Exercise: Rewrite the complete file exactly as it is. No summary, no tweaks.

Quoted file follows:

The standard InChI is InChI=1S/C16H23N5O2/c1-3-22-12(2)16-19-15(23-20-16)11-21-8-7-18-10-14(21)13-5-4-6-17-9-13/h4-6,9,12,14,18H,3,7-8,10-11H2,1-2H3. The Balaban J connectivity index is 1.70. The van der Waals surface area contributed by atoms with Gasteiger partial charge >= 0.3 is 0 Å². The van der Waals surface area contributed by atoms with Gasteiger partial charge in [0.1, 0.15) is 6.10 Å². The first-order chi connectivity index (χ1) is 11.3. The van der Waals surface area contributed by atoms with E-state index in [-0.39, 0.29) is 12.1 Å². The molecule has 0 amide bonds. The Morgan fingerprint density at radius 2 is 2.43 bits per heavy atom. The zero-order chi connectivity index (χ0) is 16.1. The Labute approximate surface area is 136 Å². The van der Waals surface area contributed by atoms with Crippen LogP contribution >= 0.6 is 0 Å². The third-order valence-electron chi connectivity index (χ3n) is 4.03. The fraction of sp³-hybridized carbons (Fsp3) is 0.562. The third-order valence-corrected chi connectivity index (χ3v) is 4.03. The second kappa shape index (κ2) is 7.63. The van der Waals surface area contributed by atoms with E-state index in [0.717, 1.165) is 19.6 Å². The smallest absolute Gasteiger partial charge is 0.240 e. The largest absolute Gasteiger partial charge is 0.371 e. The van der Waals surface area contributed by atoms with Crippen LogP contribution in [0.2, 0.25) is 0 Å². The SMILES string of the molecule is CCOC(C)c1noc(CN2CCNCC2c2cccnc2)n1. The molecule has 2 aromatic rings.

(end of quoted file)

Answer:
The standard InChI is InChI=1S/C16H23N5O2/c1-3-22-12(2)16-19-15(23-20-16)11-21-8-7-18-10-14(21)13-5-4-6-17-9-13/h4-6,9,12,14,18H,3,7-8,10-11H2,1-2H3. The Balaban J connectivity index is 1.70. The van der Waals surface area contributed by atoms with Gasteiger partial charge >= 0.3 is 0 Å². The van der Waals surface area contributed by atoms with Gasteiger partial charge in [0.1, 0.15) is 6.10 Å². The first-order chi connectivity index (χ1) is 11.3. The van der Waals surface area contributed by atoms with E-state index in [-0.39, 0.29) is 12.1 Å². The molecule has 0 amide bonds. The Morgan fingerprint density at radius 2 is 2.43 bits per heavy atom. The zero-order chi connectivity index (χ0) is 16.1. The Labute approximate surface area is 136 Å². The van der Waals surface area contributed by atoms with Crippen LogP contribution >= 0.6 is 0 Å². The third-order valence-electron chi connectivity index (χ3n) is 4.03. The fraction of sp³-hybridized carbons (Fsp3) is 0.562. The third-order valence-corrected chi connectivity index (χ3v) is 4.03. The second kappa shape index (κ2) is 7.63. The van der Waals surface area contributed by atoms with E-state index in [0.717, 1.165) is 19.6 Å². The smallest absolute Gasteiger partial charge is 0.240 e. The largest absolute Gasteiger partial charge is 0.371 e. The van der Waals surface area contributed by atoms with Crippen LogP contribution in [0.2, 0.25) is 0 Å². The SMILES string of the molecule is CCOC(C)c1noc(CN2CCNCC2c2cccnc2)n1. The molecule has 2 aromatic rings.